Why does the FAT file system's 2.1GB barrier exist?
File systems organize disk space in allocation units called clusters. In the FAT (and VFAT) system, the number of clusters can be a maximum of 64K (65,536 bytes). FAT file system clusters vary in size according to the size of the partition. As the partition gets larger, the clusters get larger: up to a maximum 32K (32,768 bytes). Multiplied together, 64K times 32K equals a maximum logical drive size of 2GB (2,147,483,648 bytes).

Partition size Cluster size Maximum number of clusters


Partition SizeClusterMaximun number of cluster
(up to)
32MB512 bytes64K
64MB1 K64K
128MB2 K64K
256MB4 K64K
512MB8 K64K
1.0GB16 K64K
2.0GB32 K64K
Fat Limitation: 32 K x 64 K = 2Gbytes

What this means for DOS, Windows and Windows 95 users is that their PCís operating system currently cannot address a disk logical partition larger than 2.1 GB. Larger drives require multiple partitions to provide the use of full storage capacity. Once again, Windows NT and OS/2 users are not affected if they are not using the FAT file system.

Operating System Supported File Systems
Windows 95VFAT (FAT variant)

File System Partition Size Limit
FAT2GB (2,147,483,648 bytes)
HPFS2 Terabyte (2,199,023,255,552 bytes)
NTFS16 Petabyte (18,446,744,073,709,551,616 bytes)

Solution: disk partitioning

Hard drives larger than 2.1 GB can be partitioned into logical partitions that are each less than 2.1GB. Several software utilities are available for the task, including the FDISK utility, which is included with the DOS and Windows 95 operating systems. Optimal partitioning depends entirely on user needs, and there are various performance and efficiency issues to consider. Typical partitions are:

C:DriveD: Drive

Theoretically, a desktop computer system can support up to 24 partitions per file system: one for each of the letters of the alphabet, minus A and B which are used to identify floppy drives. Each partition represents a logical drive to the operating system. A system may have multiple hard drives, but a single partition must be contained on a single physical device ó it cannot be spread over several drives.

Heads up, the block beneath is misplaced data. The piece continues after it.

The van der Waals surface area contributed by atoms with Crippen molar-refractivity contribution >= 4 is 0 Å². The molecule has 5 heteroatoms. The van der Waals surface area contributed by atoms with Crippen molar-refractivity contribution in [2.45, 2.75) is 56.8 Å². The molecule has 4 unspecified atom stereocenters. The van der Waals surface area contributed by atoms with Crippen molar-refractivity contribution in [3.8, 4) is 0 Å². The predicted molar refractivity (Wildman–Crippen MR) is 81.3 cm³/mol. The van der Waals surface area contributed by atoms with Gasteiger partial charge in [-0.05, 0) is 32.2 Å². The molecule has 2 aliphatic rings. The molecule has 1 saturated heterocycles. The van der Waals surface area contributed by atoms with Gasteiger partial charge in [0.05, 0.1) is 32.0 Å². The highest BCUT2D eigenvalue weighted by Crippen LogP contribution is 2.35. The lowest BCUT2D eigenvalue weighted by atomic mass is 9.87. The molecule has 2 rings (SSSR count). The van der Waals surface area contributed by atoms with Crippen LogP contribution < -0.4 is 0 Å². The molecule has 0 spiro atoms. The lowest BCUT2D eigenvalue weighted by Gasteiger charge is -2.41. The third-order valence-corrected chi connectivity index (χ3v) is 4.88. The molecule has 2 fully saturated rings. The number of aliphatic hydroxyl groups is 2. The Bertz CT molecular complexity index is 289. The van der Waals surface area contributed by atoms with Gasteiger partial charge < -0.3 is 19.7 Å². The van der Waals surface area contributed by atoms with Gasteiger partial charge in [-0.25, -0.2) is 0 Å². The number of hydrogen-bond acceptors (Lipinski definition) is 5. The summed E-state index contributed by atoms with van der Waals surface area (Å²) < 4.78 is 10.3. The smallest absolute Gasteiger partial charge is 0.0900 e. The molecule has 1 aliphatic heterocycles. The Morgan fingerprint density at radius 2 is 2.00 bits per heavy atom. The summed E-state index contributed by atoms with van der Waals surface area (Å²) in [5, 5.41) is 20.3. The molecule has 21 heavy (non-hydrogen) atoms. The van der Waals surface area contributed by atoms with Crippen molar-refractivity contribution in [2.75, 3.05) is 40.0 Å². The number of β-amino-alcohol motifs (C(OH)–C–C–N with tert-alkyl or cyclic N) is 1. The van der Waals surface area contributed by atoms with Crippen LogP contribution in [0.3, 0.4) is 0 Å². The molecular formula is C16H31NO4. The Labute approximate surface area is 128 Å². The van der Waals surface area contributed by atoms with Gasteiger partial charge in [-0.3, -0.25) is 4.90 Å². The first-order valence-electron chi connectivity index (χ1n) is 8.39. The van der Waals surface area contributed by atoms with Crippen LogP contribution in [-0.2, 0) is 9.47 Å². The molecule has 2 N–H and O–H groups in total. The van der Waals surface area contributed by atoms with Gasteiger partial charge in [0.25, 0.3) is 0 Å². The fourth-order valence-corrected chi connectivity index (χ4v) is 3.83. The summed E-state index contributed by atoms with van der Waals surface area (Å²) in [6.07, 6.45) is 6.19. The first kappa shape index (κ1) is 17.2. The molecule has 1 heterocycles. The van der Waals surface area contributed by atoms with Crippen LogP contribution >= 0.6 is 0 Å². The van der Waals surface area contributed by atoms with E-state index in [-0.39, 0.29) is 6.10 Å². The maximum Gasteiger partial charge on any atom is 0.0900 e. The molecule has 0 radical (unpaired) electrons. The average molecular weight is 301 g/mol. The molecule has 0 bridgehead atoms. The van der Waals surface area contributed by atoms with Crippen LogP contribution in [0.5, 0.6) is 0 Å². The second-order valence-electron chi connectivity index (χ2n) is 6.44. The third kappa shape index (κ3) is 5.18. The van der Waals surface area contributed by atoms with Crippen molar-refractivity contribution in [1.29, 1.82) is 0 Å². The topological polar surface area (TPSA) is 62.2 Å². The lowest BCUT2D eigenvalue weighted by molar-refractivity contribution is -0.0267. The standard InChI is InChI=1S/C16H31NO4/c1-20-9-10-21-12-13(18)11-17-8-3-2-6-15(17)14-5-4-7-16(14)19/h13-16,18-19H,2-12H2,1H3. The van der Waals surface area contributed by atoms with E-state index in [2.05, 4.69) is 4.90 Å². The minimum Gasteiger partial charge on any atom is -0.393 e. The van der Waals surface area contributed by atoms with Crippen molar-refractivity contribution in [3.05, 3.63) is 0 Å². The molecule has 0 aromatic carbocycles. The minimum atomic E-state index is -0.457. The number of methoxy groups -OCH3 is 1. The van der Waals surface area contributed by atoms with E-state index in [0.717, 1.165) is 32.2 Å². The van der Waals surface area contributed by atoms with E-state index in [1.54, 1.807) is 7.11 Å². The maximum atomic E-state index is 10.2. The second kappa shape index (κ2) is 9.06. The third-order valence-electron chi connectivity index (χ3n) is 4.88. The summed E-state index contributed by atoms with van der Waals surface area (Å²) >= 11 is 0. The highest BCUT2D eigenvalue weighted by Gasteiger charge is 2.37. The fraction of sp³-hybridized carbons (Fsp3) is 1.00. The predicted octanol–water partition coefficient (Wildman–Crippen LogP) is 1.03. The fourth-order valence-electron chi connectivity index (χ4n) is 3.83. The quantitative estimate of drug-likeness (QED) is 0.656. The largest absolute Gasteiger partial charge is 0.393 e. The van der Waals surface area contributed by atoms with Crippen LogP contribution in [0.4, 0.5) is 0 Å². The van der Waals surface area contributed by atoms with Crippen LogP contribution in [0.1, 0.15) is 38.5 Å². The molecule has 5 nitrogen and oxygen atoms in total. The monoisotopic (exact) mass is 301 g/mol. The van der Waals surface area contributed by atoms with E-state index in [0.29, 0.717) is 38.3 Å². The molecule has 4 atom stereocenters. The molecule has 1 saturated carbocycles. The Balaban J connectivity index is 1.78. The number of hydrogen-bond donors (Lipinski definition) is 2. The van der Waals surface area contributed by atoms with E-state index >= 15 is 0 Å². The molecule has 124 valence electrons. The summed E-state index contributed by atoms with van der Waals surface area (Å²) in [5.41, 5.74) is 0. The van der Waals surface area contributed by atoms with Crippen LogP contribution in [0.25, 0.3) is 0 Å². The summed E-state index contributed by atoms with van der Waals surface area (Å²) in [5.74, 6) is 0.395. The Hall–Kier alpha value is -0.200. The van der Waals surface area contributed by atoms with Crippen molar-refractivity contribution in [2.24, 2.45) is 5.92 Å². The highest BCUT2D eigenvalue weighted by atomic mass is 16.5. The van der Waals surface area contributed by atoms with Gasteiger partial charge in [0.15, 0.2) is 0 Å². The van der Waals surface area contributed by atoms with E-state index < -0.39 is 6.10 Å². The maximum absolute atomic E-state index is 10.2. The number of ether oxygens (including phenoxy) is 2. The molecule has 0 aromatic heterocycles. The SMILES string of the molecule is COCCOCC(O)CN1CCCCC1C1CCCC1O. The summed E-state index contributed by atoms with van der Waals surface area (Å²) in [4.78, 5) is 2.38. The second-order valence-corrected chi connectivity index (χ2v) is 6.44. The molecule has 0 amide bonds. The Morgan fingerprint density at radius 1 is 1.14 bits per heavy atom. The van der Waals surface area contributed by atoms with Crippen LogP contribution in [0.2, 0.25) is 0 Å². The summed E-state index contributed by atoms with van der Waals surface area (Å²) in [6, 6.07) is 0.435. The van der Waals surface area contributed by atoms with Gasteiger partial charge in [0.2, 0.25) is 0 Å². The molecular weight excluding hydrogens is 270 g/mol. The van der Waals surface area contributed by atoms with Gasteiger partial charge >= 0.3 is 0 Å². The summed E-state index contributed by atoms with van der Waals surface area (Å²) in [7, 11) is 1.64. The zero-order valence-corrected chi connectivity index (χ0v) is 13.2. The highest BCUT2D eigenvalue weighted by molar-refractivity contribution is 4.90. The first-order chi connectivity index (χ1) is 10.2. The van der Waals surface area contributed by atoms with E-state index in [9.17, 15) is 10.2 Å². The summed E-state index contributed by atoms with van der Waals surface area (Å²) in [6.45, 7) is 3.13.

It is important to bear in mind that re-partitioning a drive can permanently destroy all previously stored data on that drive. Also, for simplicity, it is best to keep the number of partitions low.

Partitioning for performance

Disk drives can be partitioned to increase system performance under the FAT file system. A 2.5GB drive, for example, may be partitioned as a relatively small segment of 400 megabytes, and used as the primary or C drive. This can be used for operating system files, including the file swap area, as well as commonly used applications that appear as icons on the desktop.

The rest of the disk can then make up a secondary partition of 2.1GB for user files, less frequently used applications, and games (including CD-ROM games that can require hundreds of megabytes of disk space for virtual memory).

A relatively small primary partition best serves the administrative functions of the operating system as it engages in various background tasks that swap data between system RAM and the hard drive. Reducing the size of the partition naturally reduces the amount of physical seeking necessary for these tasks because all the files are stored in the same partition.

Also, under the FAT file system, a relatively small partition translates into a relatively small cluster size.

Alternatives and future solutions
The 2.1 GB capacity addressing limitation is entirely a FAT file system issue. While the industry awaits a solution from file system software developers such as Microsoft, users can manage higher capacity drives and tune performance through partitioning. Windows NT or OS/2 are also viable solutions because these operating systems support file systems with size limitations above 2.1GB.

Storage Capacity Notation
There are two methods commonly used to reference the size of memory and storage devices. One is a base-ten method, and the other is a base-two or binary method. While file systems generally report storage capacity in binary terms, it is customary for disk drives to be described under the base-ten system, as is the case in this paper.

Base-ten (disk drives)Binary (file system)
1 MB = 1,000,000 bytes 1 MB = 1,048,576 bytes
1 GB = 1,000,000,000 bytes 1 GB = 1,073,741,824 bytes
2 GB = 2,000,000,000 bytes 2 GB = 2,147,483,648 bytes

See Also